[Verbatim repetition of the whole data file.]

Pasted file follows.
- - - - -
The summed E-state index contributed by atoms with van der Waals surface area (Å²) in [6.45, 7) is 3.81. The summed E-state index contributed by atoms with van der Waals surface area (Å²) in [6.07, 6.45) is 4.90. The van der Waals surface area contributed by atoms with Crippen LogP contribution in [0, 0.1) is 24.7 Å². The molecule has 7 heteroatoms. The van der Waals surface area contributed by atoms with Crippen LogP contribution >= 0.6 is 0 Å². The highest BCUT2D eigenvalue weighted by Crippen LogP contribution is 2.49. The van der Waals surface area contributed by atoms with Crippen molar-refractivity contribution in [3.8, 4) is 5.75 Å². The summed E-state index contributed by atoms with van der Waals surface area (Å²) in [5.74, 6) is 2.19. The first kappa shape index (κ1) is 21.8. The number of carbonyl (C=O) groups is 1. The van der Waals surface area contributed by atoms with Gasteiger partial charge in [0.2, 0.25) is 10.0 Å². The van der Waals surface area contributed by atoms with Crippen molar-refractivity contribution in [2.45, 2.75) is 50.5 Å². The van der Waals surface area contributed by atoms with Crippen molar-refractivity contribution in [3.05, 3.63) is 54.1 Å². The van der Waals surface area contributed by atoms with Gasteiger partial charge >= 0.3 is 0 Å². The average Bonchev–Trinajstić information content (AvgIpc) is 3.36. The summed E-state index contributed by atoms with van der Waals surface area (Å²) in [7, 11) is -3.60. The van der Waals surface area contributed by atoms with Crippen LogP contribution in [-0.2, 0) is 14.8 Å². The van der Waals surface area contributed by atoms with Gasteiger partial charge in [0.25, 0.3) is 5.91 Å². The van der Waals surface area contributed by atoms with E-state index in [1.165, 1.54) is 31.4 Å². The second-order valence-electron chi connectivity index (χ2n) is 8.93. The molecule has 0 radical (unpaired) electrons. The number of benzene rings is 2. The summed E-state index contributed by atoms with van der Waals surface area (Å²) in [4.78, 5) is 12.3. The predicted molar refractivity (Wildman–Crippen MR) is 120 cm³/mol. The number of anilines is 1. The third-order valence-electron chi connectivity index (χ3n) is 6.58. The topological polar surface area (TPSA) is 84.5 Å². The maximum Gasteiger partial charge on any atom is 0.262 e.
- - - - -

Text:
The summed E-state index contributed by atoms with van der Waals surface area (Å²) in [6.45, 7) is 3.81. The summed E-state index contributed by atoms with van der Waals surface area (Å²) in [6.07, 6.45) is 4.90. The van der Waals surface area contributed by atoms with Crippen LogP contribution in [0, 0.1) is 24.7 Å². The molecule has 7 heteroatoms. The van der Waals surface area contributed by atoms with Crippen LogP contribution >= 0.6 is 0 Å². The highest BCUT2D eigenvalue weighted by Crippen LogP contribution is 2.49. The van der Waals surface area contributed by atoms with Crippen molar-refractivity contribution in [3.8, 4) is 5.75 Å². The summed E-state index contributed by atoms with van der Waals surface area (Å²) in [5.74, 6) is 2.19. The first kappa shape index (κ1) is 21.8. The number of carbonyl (C=O) groups is 1. The van der Waals surface area contributed by atoms with Gasteiger partial charge in [0.2, 0.25) is 10.0 Å². The van der Waals surface area contributed by atoms with Crippen molar-refractivity contribution in [2.45, 2.75) is 50.5 Å². The van der Waals surface area contributed by atoms with Crippen molar-refractivity contribution in [3.05, 3.63) is 54.1 Å². The van der Waals surface area contributed by atoms with Gasteiger partial charge >= 0.3 is 0 Å². The average Bonchev–Trinajstić information content (AvgIpc) is 3.36. The summed E-state index contributed by atoms with van der Waals surface area (Å²) in [7, 11) is -3.60. The van der Waals surface area contributed by atoms with Crippen LogP contribution in [-0.2, 0) is 14.8 Å². The van der Waals surface area contributed by atoms with Gasteiger partial charge in [0.25, 0.3) is 5.91 Å². The van der Waals surface area contributed by atoms with E-state index in [1.165, 1.54) is 31.4 Å². The second-order valence-electron chi connectivity index (χ2n) is 8.93. The molecule has 0 radical (unpaired) electrons. The number of benzene rings is 2. The summed E-state index contributed by atoms with van der Waals surface area (Å²) in [4.78, 5) is 12.3. The predicted molar refractivity (Wildman–Crippen MR) is 120 cm³/mol. The number of anilines is 1. The third-order valence-electron chi connectivity index (χ3n) is 6.58. The topological polar surface area (TPSA) is 84.5 Å². The maximum Gasteiger partial charge on any atom is 0.262 e.